JFK (1991) – Oliver Stone

The final film in the What Else to Watch list of DK Canada’s The Movie Book, following my viewing of Battleship Potemkin is Oliver Stone’s three hour historical, and dramatic exploration of the Kennedy assassination in 1963.

The film follows Jim Garrison’s (Kevin Costner) real-life investigation into the case, perhaps compiling the most comprehensive look at the century-defining event. Whether you believe there was a conspiracy or not, the film is damned convincing.

To help fill out his story, Stone pulls out the stops in terms of star power, Sissy Spacek, Ed Asner, Tommy Lee Jones, Gary Oldman, Jack Lemmon, Walter Matthau, Donald Sutherland, Michael Rooker, Joe Pesci, and Kevin Bacon all play their roles to help unveil the story behind the assassination.

Stone always shoots his films in fascinating ways, combining black and white film, with colour. The black and white film is tweaked to look like newsreel footage, and Costner is given lots of exposition to connect the pieces to form a tapestry of possibility.

The film is put together nicely, is sleek, bounces nicely between sharing facts and dramatic moments crafted for the screen.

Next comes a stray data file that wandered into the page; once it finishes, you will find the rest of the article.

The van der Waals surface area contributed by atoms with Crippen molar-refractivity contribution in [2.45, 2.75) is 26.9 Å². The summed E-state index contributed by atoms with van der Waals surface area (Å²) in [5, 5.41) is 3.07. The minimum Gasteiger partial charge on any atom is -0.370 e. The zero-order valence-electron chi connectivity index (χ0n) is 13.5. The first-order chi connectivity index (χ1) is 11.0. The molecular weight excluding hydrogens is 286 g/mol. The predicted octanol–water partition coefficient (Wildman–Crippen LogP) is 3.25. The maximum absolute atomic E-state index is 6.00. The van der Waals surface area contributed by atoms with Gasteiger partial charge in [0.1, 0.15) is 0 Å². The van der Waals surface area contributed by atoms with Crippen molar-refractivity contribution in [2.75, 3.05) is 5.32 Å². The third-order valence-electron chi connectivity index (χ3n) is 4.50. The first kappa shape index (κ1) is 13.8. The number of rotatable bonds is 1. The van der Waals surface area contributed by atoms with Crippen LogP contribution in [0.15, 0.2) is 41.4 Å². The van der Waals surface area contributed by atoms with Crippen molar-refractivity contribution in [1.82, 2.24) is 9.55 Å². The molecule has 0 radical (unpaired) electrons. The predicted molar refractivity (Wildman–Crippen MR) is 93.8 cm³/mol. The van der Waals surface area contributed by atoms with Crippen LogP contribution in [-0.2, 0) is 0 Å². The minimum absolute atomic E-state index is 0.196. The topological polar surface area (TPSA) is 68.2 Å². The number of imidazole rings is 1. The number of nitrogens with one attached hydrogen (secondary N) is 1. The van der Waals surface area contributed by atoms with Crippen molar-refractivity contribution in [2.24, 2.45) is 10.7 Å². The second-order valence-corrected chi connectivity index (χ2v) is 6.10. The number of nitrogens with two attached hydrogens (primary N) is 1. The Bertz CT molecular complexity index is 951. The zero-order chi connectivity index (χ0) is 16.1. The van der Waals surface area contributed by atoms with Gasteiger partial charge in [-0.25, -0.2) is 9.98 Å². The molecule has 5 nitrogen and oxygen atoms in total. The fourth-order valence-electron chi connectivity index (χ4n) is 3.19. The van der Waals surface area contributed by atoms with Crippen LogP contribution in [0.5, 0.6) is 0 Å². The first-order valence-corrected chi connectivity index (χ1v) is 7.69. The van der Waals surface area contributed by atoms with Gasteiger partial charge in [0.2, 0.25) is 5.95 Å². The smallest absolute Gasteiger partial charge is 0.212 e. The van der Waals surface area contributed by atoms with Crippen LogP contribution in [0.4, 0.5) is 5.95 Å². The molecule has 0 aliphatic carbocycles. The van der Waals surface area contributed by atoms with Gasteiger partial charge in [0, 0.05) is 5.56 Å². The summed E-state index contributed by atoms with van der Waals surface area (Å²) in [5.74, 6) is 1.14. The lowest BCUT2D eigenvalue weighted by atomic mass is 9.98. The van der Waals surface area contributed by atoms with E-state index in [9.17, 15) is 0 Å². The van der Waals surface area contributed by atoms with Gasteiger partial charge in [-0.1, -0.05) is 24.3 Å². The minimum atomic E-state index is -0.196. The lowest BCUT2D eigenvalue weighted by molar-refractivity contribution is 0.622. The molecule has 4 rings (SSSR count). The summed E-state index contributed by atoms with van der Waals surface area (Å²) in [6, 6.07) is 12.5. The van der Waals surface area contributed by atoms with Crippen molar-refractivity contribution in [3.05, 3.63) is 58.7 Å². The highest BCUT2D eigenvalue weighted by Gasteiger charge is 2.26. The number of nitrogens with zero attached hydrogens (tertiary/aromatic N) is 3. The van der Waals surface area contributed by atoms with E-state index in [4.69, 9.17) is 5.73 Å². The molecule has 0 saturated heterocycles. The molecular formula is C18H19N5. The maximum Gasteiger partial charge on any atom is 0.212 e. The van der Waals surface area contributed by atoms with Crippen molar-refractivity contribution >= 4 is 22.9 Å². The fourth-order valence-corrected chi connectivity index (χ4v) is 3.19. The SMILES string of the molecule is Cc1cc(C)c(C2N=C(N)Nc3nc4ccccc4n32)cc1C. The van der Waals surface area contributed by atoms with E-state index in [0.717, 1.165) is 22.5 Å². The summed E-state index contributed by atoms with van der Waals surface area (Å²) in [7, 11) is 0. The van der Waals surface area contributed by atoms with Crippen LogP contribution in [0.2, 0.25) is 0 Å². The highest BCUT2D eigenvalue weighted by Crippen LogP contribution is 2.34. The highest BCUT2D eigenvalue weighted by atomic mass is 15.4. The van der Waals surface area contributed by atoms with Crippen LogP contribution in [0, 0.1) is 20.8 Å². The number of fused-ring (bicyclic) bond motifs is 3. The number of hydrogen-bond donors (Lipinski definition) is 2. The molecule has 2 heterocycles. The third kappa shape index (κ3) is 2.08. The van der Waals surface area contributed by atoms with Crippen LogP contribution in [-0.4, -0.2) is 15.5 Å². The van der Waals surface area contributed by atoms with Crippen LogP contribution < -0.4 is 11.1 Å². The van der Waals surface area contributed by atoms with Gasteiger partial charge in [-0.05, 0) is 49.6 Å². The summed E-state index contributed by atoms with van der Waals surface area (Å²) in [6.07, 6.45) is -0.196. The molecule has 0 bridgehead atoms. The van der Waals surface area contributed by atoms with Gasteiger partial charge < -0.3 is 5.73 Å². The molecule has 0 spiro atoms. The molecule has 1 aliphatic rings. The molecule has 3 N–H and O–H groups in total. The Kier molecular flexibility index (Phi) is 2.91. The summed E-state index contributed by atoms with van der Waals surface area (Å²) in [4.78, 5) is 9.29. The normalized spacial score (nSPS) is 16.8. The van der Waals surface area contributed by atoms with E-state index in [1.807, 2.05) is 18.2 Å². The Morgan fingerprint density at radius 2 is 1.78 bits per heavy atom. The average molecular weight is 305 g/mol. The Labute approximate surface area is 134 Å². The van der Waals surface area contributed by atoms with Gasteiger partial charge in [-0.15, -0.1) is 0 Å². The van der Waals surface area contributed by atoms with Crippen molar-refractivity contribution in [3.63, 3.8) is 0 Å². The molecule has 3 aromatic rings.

I remember digging into the books this film is based on before the film came along, I read both Crossfire: The Plot That Killed Kennedy by Jim Marrs and Jim Garrison’s book, On the Trail of the Assassins. There is no doubt in my mind that there was a conspiracy to assassinate Kennedy. Who was involved? I don’t know. Do I believe the government had a hand in? I do. And I don’t think the American country has ever been the same again.

I spent hours reading the books, leafing through the images, trying to relate the facts, theories, and suppositions in my head. Stone does a nice job of laying all of these out in the film, and not only presenting them but doing so in an engaging way that captivates.

It’s not really a surprise then that it won 2 Academy Awards. It took home Oscars for Best Cinematography and Best Editing. It was also nominated for Best Picture, Best Director, Best Supporting Actor (for Jones), Best Sound, Best Score, and Best Screenplay Based on Previously Published Material.

With those credentials, this one rather demands to be seen. No matter your thoughts on the actual event, it is a brilliantly made film, featuring a number of powerhouse artisans both in front of and behind the camera.

This also gives me a moment to rave about Oldman who plays Lee Harvey Oswald in this film.   I’ve been a fan since I first saw him in Rosencrantz and Guildenstern are Dead. Oldman is an actor who immerses himself in his characters, and from film to film is a completely different person. He’s a fantastic actor, without equal, and no matter what films he is cast in, I know he’ll always bring it.

Make sure you check this one out, and check out DK Canada’s The Movie Book for more amazing cinematic choices.



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